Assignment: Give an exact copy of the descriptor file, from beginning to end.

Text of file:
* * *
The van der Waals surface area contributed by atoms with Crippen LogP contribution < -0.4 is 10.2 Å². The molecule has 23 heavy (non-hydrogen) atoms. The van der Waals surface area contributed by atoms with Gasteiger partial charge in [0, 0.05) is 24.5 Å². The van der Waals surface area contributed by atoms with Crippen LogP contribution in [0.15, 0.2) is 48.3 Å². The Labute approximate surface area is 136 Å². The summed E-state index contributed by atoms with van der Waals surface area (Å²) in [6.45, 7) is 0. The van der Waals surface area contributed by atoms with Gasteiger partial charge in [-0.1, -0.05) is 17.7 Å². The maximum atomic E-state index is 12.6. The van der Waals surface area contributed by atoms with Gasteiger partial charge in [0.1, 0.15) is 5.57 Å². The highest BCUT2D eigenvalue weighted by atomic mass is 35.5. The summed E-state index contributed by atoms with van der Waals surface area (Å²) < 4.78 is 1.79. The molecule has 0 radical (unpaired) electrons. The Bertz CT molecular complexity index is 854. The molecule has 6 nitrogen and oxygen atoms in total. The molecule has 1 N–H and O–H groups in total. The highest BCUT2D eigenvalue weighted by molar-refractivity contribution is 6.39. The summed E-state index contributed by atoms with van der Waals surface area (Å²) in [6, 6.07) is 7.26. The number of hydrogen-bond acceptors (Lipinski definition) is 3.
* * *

The van der Waals surface area contributed by atoms with Crippen LogP contribution < -0.4 is 10.2 Å². The molecule has 23 heavy (non-hydrogen) atoms. The van der Waals surface area contributed by atoms with Gasteiger partial charge in [0, 0.05) is 24.5 Å². The van der Waals surface area contributed by atoms with Crippen LogP contribution in [0.15, 0.2) is 48.3 Å². The Labute approximate surface area is 136 Å². The summed E-state index contributed by atoms with van der Waals surface area (Å²) in [6.45, 7) is 0. The van der Waals surface area contributed by atoms with Gasteiger partial charge in [-0.1, -0.05) is 17.7 Å². The maximum atomic E-state index is 12.6. The van der Waals surface area contributed by atoms with Gasteiger partial charge in [0.1, 0.15) is 5.57 Å². The highest BCUT2D eigenvalue weighted by atomic mass is 35.5. The summed E-state index contributed by atoms with van der Waals surface area (Å²) < 4.78 is 1.79. The molecule has 0 radical (unpaired) electrons. The Bertz CT molecular complexity index is 854. The molecule has 6 nitrogen and oxygen atoms in total. The molecule has 1 N–H and O–H groups in total. The highest BCUT2D eigenvalue weighted by molar-refractivity contribution is 6.39. The summed E-state index contributed by atoms with van der Waals surface area (Å²) in [6, 6.07) is 7.26. The number of hydrogen-bond acceptors (Lipinski definition) is 3.